[Show abstract] [Hide abstract]
    ABSTRACT: Nuclear RNAi is an important regulator of transcription and epigenetic modification, but the underlying mechanisms remain elusive. Using a genome-wide approach in the fission yeast S. pombe, we have found that Dcr1, but not other components of the canonical RNAi pathway, promotes the release of Pol II from the 3? end of highly transcribed genes, and, surprisingly, from antisense transcription of rRNA and tRNA genes, which are normally transcribed by Pol I and Pol III. These Dcr1-terminated loci correspond to sites of replication stress and DNA damage, likely resulting from transcription-replication collisions. At the rDNA loci, release of Pol II facilitates DNA replication and prevents homologous recombination, which would otherwise lead to loss of rDNA repeats especially during meiosis. Our results reveal a novel role for Dcr1-mediated transcription termination in genome maintenance and may account for widespread regulation of genome stability by nuclear RNAi in higher eukaryotes.
    Full-text · Article · Oct 2014 · Cell
  • Source
    • "SiRNA-directed recruitment of the nuclear RNAi components , the NRDE factors, could inhibit RNA Pol II during the elongation phase of transcription (Guang et al. 2010). A recent report suggests that the key protein components of the RNAi pathway, i.e., DCR2 and AGO2, could directly interact with the transcription machinery and control the processivity of RNA Pol II in Drosophila (Cernilogar et al. 2011). These findings raise the possibility that small noncoding RNAs could directly interact with the Pol II core transcription machinery and affect gene transcription in metazoans. "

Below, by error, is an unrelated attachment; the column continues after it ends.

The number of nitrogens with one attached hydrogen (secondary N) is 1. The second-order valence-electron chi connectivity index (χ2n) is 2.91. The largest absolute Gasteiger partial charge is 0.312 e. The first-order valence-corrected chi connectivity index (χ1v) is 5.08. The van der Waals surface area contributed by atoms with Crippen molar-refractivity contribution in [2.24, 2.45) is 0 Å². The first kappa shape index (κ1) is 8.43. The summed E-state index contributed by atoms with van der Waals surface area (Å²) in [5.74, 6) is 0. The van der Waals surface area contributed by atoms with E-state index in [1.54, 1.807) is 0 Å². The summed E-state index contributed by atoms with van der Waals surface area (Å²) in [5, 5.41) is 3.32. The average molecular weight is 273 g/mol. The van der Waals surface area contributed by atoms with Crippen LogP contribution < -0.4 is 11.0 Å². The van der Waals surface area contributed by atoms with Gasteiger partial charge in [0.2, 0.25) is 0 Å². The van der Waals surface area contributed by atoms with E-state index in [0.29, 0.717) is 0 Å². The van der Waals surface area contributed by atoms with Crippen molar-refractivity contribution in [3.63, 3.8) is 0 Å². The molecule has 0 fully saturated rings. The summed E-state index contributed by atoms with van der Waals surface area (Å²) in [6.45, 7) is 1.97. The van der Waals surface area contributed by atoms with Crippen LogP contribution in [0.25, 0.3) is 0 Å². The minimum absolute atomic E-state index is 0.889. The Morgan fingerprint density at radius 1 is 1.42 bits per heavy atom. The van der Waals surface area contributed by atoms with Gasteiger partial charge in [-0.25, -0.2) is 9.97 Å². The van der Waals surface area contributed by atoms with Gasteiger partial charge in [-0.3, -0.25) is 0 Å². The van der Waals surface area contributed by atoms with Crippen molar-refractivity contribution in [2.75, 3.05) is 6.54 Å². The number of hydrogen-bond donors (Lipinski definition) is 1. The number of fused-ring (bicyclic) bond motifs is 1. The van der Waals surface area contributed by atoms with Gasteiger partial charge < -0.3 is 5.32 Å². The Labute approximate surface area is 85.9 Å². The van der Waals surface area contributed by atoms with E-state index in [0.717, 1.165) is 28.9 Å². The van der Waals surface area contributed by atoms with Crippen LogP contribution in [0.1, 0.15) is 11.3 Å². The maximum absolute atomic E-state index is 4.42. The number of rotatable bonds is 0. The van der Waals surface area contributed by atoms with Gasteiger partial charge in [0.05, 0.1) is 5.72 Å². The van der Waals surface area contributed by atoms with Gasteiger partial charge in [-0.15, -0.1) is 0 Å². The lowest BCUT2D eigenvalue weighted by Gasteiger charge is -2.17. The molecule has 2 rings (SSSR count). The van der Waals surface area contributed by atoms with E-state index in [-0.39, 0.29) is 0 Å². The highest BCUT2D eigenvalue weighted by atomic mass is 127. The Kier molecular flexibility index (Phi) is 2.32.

[Show abstract] [Hide abstract]
    ABSTRACT: The TATA box represents one of the most prevalent core promoters where the pre-initiation complexes (PICs) for gene transcription are assembled. This assembly is crucial for transcription initiation and well regulated. Here we show that some cellular microRNAs (miRNAs) are associated with RNA polymerase II (Pol II) and TATA box-binding protein (TBP) in human peripheral blood mononuclear cells (PBMCs). Among them, let-7i sequence specifically binds to the TATA-box motif of interleukin-2 (IL-2) gene and elevates IL-2 mRNA and protein production in CD4(+) T-lymphocytes in vitro and in vivo. Through direct interaction with the TATA-box motif, let-7i facilitates the PIC assembly and transcription initiation of IL-2 promoter. Several other cellular miRNAs, such as mir-138, mir-92a or mir-181d, also enhance the promoter activities via binding to the TATA-box motifs of insulin, calcitonin or c-myc, respectively. In agreement with the finding that an HIV-1-encoded miRNA could enhance viral replication through targeting the viral promoter TATA-box motif, our data demonstrate that the interaction with core transcription machinery is a novel mechanism for miRNAs to regulate gene expression.
    Full-text · Article · Oct 2014 · RNA
Show more